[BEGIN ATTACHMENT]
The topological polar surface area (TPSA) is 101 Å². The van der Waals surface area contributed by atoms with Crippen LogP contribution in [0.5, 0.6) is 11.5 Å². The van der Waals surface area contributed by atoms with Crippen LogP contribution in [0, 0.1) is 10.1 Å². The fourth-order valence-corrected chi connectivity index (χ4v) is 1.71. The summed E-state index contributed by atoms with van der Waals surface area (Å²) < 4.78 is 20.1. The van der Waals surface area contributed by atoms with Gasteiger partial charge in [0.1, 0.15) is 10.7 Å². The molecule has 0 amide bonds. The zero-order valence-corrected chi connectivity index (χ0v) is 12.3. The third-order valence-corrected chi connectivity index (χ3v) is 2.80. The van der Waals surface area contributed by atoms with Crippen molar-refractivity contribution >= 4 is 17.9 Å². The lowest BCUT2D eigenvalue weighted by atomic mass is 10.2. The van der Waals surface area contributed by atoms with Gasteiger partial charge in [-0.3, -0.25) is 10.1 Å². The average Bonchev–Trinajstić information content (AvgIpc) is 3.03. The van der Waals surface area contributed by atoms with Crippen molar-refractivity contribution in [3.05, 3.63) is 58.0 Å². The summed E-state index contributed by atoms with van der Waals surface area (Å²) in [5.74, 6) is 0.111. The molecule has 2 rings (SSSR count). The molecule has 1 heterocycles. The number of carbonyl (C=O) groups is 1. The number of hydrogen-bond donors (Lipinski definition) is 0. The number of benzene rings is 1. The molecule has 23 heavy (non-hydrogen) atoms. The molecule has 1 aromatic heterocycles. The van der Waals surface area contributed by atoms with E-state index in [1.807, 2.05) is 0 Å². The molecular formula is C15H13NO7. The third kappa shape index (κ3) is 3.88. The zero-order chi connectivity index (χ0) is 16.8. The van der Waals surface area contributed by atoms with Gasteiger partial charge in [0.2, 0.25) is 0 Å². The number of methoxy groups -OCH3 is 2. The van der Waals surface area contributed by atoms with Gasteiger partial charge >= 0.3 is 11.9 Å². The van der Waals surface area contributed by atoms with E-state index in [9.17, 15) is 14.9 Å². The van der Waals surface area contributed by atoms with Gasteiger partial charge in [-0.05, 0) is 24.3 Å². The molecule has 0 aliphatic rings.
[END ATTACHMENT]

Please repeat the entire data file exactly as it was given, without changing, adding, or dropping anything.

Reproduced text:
The topological polar surface area (TPSA) is 101 Å². The van der Waals surface area contributed by atoms with Crippen LogP contribution in [0.5, 0.6) is 11.5 Å². The van der Waals surface area contributed by atoms with Crippen LogP contribution in [0, 0.1) is 10.1 Å². The fourth-order valence-corrected chi connectivity index (χ4v) is 1.71. The summed E-state index contributed by atoms with van der Waals surface area (Å²) < 4.78 is 20.1. The van der Waals surface area contributed by atoms with Gasteiger partial charge in [0.1, 0.15) is 10.7 Å². The molecule has 0 amide bonds. The zero-order valence-corrected chi connectivity index (χ0v) is 12.3. The third-order valence-corrected chi connectivity index (χ3v) is 2.80. The van der Waals surface area contributed by atoms with Crippen molar-refractivity contribution >= 4 is 17.9 Å². The lowest BCUT2D eigenvalue weighted by atomic mass is 10.2. The van der Waals surface area contributed by atoms with Gasteiger partial charge in [-0.3, -0.25) is 10.1 Å². The average Bonchev–Trinajstić information content (AvgIpc) is 3.03. The van der Waals surface area contributed by atoms with Crippen molar-refractivity contribution in [3.05, 3.63) is 58.0 Å². The summed E-state index contributed by atoms with van der Waals surface area (Å²) in [5.74, 6) is 0.111. The molecule has 2 rings (SSSR count). The molecule has 1 heterocycles. The number of carbonyl (C=O) groups is 1. The number of hydrogen-bond donors (Lipinski definition) is 0. The number of benzene rings is 1. The molecule has 23 heavy (non-hydrogen) atoms. The molecule has 1 aromatic heterocycles. The van der Waals surface area contributed by atoms with E-state index in [1.807, 2.05) is 0 Å². The molecular formula is C15H13NO7. The third kappa shape index (κ3) is 3.88. The zero-order chi connectivity index (χ0) is 16.8. The van der Waals surface area contributed by atoms with Gasteiger partial charge in [0.2, 0.25) is 0 Å². The number of methoxy groups -OCH3 is 2. The van der Waals surface area contributed by atoms with Gasteiger partial charge >= 0.3 is 11.9 Å². The van der Waals surface area contributed by atoms with E-state index in [9.17, 15) is 14.9 Å². The van der Waals surface area contributed by atoms with Gasteiger partial charge in [-0.05, 0) is 24.3 Å². The molecule has 0 aliphatic rings.